Every MacBook Air comes with iLife '08, the most significant update ever to Apple's award-winning suite of digital lifestyle applications, featuring a major new version of iPhoto and a completely reinvented iMovie, both seamlessly integrated with the new .Mac Web Gallery for online photo and video sharing. The new MacBook Air also comes with Leopard, the sixth major release of the world's most advanced operating system. Leopard introduces Time Machine, an effortless way to automatically back up everything on a Mac; a redesigned Finder that lets users quickly browse and share files between multiple Macs; Quick Look, a new way to instantly see files without opening an application; Spaces, an intuitive new feature used to create groups of applications and instantly switch between them; a brand new desktop with Stacks, a new way to easily access files from the Dock; and major enhancements to Mail and iChat. .Mac members can use the new Back to My Mac feature to browse and access files on their home computer from a MacBook Air over the Internet while out on the road.

The new MacBook Air embodies Apple's continuing environmental progress with its aluminum enclosure, a material highly desired by recyclers; Apple�s first mercury-free LCD display with arsenic-free glass; and brominated flame retardant-free material for the majority of circuit boards as well as PVC-free internal cables. In addition, MacBook Air consumes the least amount of power of any Mac, and its retail box, made primarily from 100 percent post-consumer recycled material, is 56 percent smaller by volume than the previously smallest MacBook packaging.

The new MacBook Air for $1799 includes:

- 13.3-inch LED-backlit glossy widescreen display with 1280x800 resolution;
- 1.6 GHz Intel Core 2 Duo processor with 4MB L2 cache;
- 800 MHz front-side bus;
- 2GB of 667 MHz DDR2 SDRAM;
- 80GB hard disk drive with Sudden Motion Sensor;
- Intel Graphics Media Accelerator X3100;
- Micro-DVI port (includes Micro-DVI to VGA and Micro-DVI to DVI Adapters);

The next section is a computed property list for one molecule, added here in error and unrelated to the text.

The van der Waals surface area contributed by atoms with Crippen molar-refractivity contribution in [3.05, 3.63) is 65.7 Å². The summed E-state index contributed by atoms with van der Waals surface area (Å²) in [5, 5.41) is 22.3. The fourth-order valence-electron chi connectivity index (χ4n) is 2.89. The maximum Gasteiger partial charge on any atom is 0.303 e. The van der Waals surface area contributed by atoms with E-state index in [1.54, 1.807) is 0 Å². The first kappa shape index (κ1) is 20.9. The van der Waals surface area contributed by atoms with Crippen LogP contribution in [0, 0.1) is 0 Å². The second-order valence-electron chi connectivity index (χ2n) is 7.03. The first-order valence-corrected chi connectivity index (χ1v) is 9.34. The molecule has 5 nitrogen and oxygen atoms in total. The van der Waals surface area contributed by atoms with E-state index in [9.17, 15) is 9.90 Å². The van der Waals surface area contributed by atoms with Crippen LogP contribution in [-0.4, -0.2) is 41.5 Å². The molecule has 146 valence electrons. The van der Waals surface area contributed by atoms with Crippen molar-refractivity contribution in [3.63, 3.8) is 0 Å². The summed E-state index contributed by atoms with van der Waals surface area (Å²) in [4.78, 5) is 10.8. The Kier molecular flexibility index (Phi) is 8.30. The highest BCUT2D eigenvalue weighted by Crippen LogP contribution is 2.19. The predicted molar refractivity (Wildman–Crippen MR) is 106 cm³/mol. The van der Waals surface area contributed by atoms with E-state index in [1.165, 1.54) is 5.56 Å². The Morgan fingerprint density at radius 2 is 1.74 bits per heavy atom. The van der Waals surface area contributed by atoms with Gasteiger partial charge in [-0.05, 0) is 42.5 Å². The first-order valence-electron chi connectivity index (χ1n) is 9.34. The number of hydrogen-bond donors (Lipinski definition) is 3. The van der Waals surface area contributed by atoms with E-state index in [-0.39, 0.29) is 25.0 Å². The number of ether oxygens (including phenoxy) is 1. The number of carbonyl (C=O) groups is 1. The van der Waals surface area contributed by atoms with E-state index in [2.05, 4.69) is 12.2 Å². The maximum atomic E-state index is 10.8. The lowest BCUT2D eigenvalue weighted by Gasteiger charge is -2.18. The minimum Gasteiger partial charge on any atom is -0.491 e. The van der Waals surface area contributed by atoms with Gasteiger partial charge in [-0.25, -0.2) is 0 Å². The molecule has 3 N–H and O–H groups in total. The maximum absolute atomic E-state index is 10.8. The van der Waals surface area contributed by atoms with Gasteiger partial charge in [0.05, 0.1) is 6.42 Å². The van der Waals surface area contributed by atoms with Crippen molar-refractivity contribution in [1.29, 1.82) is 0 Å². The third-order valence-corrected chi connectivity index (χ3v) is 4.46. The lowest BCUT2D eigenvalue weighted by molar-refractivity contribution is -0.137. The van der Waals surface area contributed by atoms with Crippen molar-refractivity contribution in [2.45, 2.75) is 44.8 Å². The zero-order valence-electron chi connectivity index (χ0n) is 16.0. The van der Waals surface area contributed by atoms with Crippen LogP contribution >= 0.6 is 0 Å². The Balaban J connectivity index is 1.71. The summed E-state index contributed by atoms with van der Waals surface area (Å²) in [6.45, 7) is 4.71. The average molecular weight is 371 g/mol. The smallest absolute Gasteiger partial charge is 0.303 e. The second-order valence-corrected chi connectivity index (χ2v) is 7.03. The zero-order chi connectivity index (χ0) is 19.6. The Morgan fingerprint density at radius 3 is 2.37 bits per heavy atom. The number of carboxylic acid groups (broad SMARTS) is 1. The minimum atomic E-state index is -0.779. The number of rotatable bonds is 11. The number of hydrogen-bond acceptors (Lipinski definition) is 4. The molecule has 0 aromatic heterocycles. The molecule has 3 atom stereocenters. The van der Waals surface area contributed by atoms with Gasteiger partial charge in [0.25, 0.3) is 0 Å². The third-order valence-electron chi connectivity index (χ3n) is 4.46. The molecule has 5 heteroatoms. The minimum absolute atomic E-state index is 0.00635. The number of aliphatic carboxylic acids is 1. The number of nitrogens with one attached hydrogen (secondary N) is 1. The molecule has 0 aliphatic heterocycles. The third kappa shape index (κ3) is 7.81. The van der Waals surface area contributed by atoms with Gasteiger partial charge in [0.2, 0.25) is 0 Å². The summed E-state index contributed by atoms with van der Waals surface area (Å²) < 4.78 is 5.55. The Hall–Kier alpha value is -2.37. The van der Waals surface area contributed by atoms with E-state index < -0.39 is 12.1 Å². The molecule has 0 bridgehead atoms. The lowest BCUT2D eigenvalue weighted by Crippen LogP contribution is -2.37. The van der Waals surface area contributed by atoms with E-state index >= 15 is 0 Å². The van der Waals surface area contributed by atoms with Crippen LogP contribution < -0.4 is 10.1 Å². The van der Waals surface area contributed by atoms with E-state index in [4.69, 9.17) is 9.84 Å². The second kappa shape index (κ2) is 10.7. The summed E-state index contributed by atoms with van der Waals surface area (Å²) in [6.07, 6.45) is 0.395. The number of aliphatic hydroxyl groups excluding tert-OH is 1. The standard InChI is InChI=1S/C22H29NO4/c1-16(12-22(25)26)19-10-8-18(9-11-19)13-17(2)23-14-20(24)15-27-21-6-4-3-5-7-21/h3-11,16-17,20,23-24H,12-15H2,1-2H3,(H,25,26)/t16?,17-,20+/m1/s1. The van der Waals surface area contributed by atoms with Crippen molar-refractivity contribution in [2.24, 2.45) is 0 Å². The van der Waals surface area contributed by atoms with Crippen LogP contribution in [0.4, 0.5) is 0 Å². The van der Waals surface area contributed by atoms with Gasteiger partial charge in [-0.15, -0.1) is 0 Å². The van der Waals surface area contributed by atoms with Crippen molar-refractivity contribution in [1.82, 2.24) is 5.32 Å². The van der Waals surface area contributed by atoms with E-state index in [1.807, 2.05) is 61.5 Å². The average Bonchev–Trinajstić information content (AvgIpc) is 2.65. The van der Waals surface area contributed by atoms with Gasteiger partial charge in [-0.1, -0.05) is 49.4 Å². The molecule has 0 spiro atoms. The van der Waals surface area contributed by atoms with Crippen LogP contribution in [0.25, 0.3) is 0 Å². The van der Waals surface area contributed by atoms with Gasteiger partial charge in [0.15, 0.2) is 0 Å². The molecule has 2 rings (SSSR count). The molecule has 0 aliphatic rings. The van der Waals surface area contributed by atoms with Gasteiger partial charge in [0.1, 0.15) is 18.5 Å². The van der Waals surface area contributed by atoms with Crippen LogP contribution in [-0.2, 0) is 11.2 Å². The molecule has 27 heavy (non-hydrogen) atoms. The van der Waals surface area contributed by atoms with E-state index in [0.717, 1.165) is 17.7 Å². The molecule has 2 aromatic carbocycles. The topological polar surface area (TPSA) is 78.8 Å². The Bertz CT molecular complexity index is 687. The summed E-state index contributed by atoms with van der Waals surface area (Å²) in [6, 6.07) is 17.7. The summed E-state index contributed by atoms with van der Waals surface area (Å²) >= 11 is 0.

- built-in iSight video camera;
- built-in AirPort Extreme 802.11n wireless networking and Bluetooth 2.1+EDR;
- one USB 2.0 port;
- one headphone port;
- multi-touch TrackPad with support for advanced multi-touch gestures including tap, scroll, pinch, rotate and swipe; and
- 45 Watt MagSafe Power Adapter.



http://www.123macmini.com/news/story/862.html


Last edited by admin on Wed Jan 16, 2008 9:13 am; edited 2 times in total
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PostPosted: Tue Jan 15, 2008 2:18 pm    Post subject: Reply with quote

I'm thinking about getting one. It does look awesome.
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PostPosted: Tue Jan 15, 2008 2:33 pm    Post subject: Reply with quote

I think I'm gonna get the 1.6 with SSD! and the superdrive
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PostPosted: Tue Jan 15, 2008 2:40 pm    Post subject: Reply with quote

Not. Worth. $1800.

Edit: The Macbook Air will probably flop like the G4 Cube. Both are cool, but very overpriced.
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PostPosted: Tue Jan 15, 2008 2:53 pm    Post subject: Reply with quote

I like the the black on silver look. They should bring that to the MacBook and ditch the two colors.
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PostPosted: Tue Jan 15, 2008 3:05 pm    Post subject: Reply with quote

DMXell wrote:
Not. Worth. $1800.

Edit: The Macbook Air will probably flop like the G4 Cube. Both are cool, but very overpriced.


how soon did G4 Cube flopped?


Macbook Air would not floop if it was in the 1200 range

Which it will reach in about a year I guess.
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PostPosted: Tue Jan 15, 2008 3:21 pm    Post subject: Reply with quote

DCGuy wrote:
DMXell wrote:
Not. Worth. $1800.

Edit: The Macbook Air will probably flop like the G4 Cube. Both are cool, but very overpriced.


how soon did G4 Cube flopped?